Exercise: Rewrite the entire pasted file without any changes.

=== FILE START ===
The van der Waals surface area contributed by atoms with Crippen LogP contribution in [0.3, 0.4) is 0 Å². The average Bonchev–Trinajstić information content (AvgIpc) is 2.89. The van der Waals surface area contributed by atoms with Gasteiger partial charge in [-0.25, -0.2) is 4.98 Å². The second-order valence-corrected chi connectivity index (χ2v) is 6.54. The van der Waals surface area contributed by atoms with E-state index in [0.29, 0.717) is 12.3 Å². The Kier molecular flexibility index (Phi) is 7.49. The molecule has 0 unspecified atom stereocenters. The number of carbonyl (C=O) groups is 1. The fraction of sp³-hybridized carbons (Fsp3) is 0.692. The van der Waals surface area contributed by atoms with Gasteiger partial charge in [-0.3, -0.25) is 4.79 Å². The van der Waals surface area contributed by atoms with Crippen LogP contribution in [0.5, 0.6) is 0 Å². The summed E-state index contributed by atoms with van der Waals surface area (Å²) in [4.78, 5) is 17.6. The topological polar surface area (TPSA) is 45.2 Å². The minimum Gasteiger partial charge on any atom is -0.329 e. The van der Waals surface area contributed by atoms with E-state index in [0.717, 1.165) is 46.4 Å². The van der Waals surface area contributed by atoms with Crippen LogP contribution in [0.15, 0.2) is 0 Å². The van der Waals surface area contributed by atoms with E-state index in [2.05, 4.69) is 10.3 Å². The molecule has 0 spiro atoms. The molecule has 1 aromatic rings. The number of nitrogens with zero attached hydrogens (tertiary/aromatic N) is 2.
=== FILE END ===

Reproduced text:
The van der Waals surface area contributed by atoms with Crippen LogP contribution in [0.3, 0.4) is 0 Å². The average Bonchev–Trinajstić information content (AvgIpc) is 2.89. The van der Waals surface area contributed by atoms with Gasteiger partial charge in [-0.25, -0.2) is 4.98 Å². The second-order valence-corrected chi connectivity index (χ2v) is 6.54. The van der Waals surface area contributed by atoms with E-state index in [0.29, 0.717) is 12.3 Å². The Kier molecular flexibility index (Phi) is 7.49. The molecule has 0 unspecified atom stereocenters. The number of carbonyl (C=O) groups is 1. The fraction of sp³-hybridized carbons (Fsp3) is 0.692. The van der Waals surface area contributed by atoms with Gasteiger partial charge in [-0.3, -0.25) is 4.79 Å². The van der Waals surface area contributed by atoms with Crippen LogP contribution in [0.5, 0.6) is 0 Å². The summed E-state index contributed by atoms with van der Waals surface area (Å²) in [4.78, 5) is 17.6. The topological polar surface area (TPSA) is 45.2 Å². The minimum Gasteiger partial charge on any atom is -0.329 e. The van der Waals surface area contributed by atoms with E-state index in [0.717, 1.165) is 46.4 Å². The van der Waals surface area contributed by atoms with Crippen LogP contribution in [0.15, 0.2) is 0 Å². The van der Waals surface area contributed by atoms with E-state index in [2.05, 4.69) is 10.3 Å². The molecule has 0 spiro atoms. The molecule has 1 aromatic rings. The number of nitrogens with zero attached hydrogens (tertiary/aromatic N) is 2.